Yoko Ono chose to name her book of instructions Grapefruit because she believed that the citrus was a hybrid of an orange and a lemon: like her, a spiritual hybrid. Performance artist and clown Jamie Wood is a hybrid, too. His wince-inducing, joyous Fringe poster image squeezes pink grapefruit halves where his eyes should be in a tribute to the avant garde artist who inspired his performance. But there’s so much more to him, and it. He’s an artist with Chris Goode & Company too, and made Longwave, an entirely silent comedy with Tom Lyall, last year. And a professional clown doctor, too. And his performance squeezes so many segments into its whole: not just Ono, but The Beatles, their music, his parents’ relationship, his own marriage.
It’s a lot of ideas to juggle, but Wood’s more than adept at keeping multiple balls in the air. His last solo work Beating McEnroe in 2013, is a riff on the great 1981 tennis rivalry. But it’s also the result of his work as a clown with sick children in hospitals: “It came out of thinking, what if I asked my giggle doctor to make a show, I wonder what he would make? My only premise was to try and lose all my defences and to actually share what I feel and I think and I fear. Aesthetically I made ridiculous choices: the tennis court is made of towels, I’m dressed like a shaman with a toy lion. People laughed a lot but I wasn’t really trying to be funny, but I was not trying to stop people laughing at me, and that really excited me.”
He explains that “O No! Feels like a further step in that direction: that’s about stuff I really believe.” There’s an incredible emotional intensity to Wood’s performance that feeds directly off the relationships in his own life: with his partner, director Wendy Hubbard, who also directs his performances, and with their newborn baby daughter. He tells me that “We’re not married, but in a way this show is like a marriage ceremony. It’s supposed to open up a space for talking about love. There’s a quote that goes something like ‘love is experiencing the inconvenience of another’. I loved that idea of just how difficult it is to share a life with someone else, and yet thst so many of us try to do that with one another.” His performance uses the story of the relationship vilified for breaking up The Beatles, that of John Lennon and Yoko Ono, as a way of looking at why it’s so hard to let someone in: “I wanted people to actually imagine them as human beings not iconic figures, to see this woman who fell in love and lost her husband.”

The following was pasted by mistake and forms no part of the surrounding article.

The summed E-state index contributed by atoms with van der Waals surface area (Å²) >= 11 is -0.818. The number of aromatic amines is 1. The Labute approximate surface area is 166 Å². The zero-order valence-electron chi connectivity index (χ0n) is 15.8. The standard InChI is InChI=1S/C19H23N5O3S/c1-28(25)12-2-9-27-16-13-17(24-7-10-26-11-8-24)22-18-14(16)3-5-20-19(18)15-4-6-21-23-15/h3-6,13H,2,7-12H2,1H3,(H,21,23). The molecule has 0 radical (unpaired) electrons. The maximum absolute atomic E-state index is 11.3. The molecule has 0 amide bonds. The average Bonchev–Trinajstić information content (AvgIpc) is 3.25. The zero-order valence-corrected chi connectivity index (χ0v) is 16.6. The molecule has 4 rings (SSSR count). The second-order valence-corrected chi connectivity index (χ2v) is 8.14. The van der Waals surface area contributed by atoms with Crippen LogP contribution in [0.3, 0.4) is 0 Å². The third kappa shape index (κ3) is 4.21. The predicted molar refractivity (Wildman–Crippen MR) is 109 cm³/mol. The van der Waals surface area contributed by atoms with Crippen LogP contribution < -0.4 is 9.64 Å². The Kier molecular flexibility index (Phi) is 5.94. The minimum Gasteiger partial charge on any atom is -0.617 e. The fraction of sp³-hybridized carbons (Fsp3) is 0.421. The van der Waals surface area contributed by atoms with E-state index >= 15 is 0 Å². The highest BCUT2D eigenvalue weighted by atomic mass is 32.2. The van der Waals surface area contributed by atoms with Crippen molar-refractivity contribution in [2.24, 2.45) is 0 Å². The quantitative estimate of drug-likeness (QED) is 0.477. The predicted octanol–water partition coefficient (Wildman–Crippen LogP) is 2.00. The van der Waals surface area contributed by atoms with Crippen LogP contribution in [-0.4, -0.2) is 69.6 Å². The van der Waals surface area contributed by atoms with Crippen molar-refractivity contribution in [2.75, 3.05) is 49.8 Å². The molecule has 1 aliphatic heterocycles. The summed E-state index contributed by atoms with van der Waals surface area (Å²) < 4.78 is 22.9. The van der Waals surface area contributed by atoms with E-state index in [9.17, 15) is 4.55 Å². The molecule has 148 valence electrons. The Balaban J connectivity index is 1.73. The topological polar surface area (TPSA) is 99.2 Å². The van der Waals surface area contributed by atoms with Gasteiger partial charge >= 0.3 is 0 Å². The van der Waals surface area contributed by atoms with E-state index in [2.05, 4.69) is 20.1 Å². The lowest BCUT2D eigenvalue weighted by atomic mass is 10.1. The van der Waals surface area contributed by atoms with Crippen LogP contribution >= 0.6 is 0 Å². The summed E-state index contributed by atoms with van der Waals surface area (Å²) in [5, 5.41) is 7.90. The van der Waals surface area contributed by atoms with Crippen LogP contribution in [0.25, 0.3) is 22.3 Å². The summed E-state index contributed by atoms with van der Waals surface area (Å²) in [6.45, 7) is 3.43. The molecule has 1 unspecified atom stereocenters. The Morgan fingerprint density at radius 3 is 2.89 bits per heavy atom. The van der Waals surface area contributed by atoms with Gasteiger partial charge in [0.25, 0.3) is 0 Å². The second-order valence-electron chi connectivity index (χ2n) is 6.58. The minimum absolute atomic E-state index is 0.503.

Her story gains a new emotionalism by appearing alongside Wood’s own relationship, and the story of Wood’s parents’ marriage: his mother’s constant disappointment with his father, and the love buried under it. But Yoko Ono’s own work as a conceptual artist is crucial here too. She came into a 1960s art scene that could be cold and clinical, full of Warhol-slick reproduction or grotesquely sexist, like Allen Jones’s bound women as tables, and dared to be female, and to play with her own vulnerability and emotional lyricism. Her 1964 book Grapefruit is full of instructions, so called ‘event scores’ that are tinged with a Buddhist mindfulness, part spiritual exercise, part absurdist game.
Imagine the clouds dripping.
Dig a hole in your garden to put them in.
Wood worked his way through Grapefruit’s instructions during Hubbard’s pregnancy, and her only mildly impatient voice interjects his performance with refusals to take part in some of Ono’s wilder flights of fancy: like getting in a bag, naked, to talk about love. He explains that “I just love Fluxus. I studied art at university, and a lot of it left me cold but when I came to Fluxus and Dada I loved the sense of humour, I loved the anarchy, and the attempt to question all of the art that went before it. And to say, ‘What is art?’ And I think it’s our responsibility to constantly do that. I think sometimes theatre can land in a very safe place.”